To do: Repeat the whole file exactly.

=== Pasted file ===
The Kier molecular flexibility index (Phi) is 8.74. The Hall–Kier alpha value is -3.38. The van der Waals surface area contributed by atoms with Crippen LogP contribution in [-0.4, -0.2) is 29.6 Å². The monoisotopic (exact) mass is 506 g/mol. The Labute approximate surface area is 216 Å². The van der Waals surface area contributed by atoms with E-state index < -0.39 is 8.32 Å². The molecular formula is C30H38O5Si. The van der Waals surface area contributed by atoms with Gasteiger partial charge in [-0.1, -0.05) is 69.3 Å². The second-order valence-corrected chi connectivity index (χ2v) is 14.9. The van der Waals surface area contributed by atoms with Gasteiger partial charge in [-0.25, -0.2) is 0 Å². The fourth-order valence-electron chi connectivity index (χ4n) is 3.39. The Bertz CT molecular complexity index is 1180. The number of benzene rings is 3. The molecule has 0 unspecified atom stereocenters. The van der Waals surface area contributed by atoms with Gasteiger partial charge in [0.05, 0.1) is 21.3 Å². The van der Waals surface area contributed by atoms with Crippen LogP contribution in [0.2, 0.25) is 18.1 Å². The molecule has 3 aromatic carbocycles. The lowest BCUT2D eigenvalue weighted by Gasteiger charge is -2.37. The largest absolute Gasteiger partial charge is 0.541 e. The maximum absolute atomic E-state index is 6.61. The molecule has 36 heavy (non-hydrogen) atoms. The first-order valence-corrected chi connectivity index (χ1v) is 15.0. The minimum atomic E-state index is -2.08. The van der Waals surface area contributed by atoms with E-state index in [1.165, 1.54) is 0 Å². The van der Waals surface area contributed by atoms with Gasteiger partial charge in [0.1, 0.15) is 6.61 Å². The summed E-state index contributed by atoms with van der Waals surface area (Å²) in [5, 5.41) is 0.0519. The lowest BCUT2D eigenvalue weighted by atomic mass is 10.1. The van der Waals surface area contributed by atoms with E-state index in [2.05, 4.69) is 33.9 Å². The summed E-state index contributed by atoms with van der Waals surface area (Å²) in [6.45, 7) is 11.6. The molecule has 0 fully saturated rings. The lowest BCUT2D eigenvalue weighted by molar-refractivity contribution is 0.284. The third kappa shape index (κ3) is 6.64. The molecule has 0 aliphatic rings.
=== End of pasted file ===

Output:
The Kier molecular flexibility index (Phi) is 8.74. The Hall–Kier alpha value is -3.38. The van der Waals surface area contributed by atoms with Crippen LogP contribution in [-0.4, -0.2) is 29.6 Å². The monoisotopic (exact) mass is 506 g/mol. The Labute approximate surface area is 216 Å². The van der Waals surface area contributed by atoms with E-state index < -0.39 is 8.32 Å². The molecular formula is C30H38O5Si. The van der Waals surface area contributed by atoms with Gasteiger partial charge in [-0.1, -0.05) is 69.3 Å². The second-order valence-corrected chi connectivity index (χ2v) is 14.9. The van der Waals surface area contributed by atoms with Gasteiger partial charge in [-0.25, -0.2) is 0 Å². The fourth-order valence-electron chi connectivity index (χ4n) is 3.39. The Bertz CT molecular complexity index is 1180. The number of benzene rings is 3. The molecule has 0 unspecified atom stereocenters. The van der Waals surface area contributed by atoms with Gasteiger partial charge in [0.05, 0.1) is 21.3 Å². The van der Waals surface area contributed by atoms with Crippen LogP contribution in [0.2, 0.25) is 18.1 Å². The molecule has 3 aromatic carbocycles. The lowest BCUT2D eigenvalue weighted by Gasteiger charge is -2.37. The largest absolute Gasteiger partial charge is 0.541 e. The maximum absolute atomic E-state index is 6.61. The molecule has 36 heavy (non-hydrogen) atoms. The first-order valence-corrected chi connectivity index (χ1v) is 15.0. The minimum atomic E-state index is -2.08. The van der Waals surface area contributed by atoms with E-state index in [1.165, 1.54) is 0 Å². The van der Waals surface area contributed by atoms with Gasteiger partial charge in [0.1, 0.15) is 6.61 Å². The summed E-state index contributed by atoms with van der Waals surface area (Å²) in [5, 5.41) is 0.0519. The lowest BCUT2D eigenvalue weighted by atomic mass is 10.1. The van der Waals surface area contributed by atoms with E-state index in [2.05, 4.69) is 33.9 Å². The summed E-state index contributed by atoms with van der Waals surface area (Å²) in [6.45, 7) is 11.6. The molecule has 0 fully saturated rings. The lowest BCUT2D eigenvalue weighted by molar-refractivity contribution is 0.284. The third kappa shape index (κ3) is 6.64. The molecule has 0 aliphatic rings.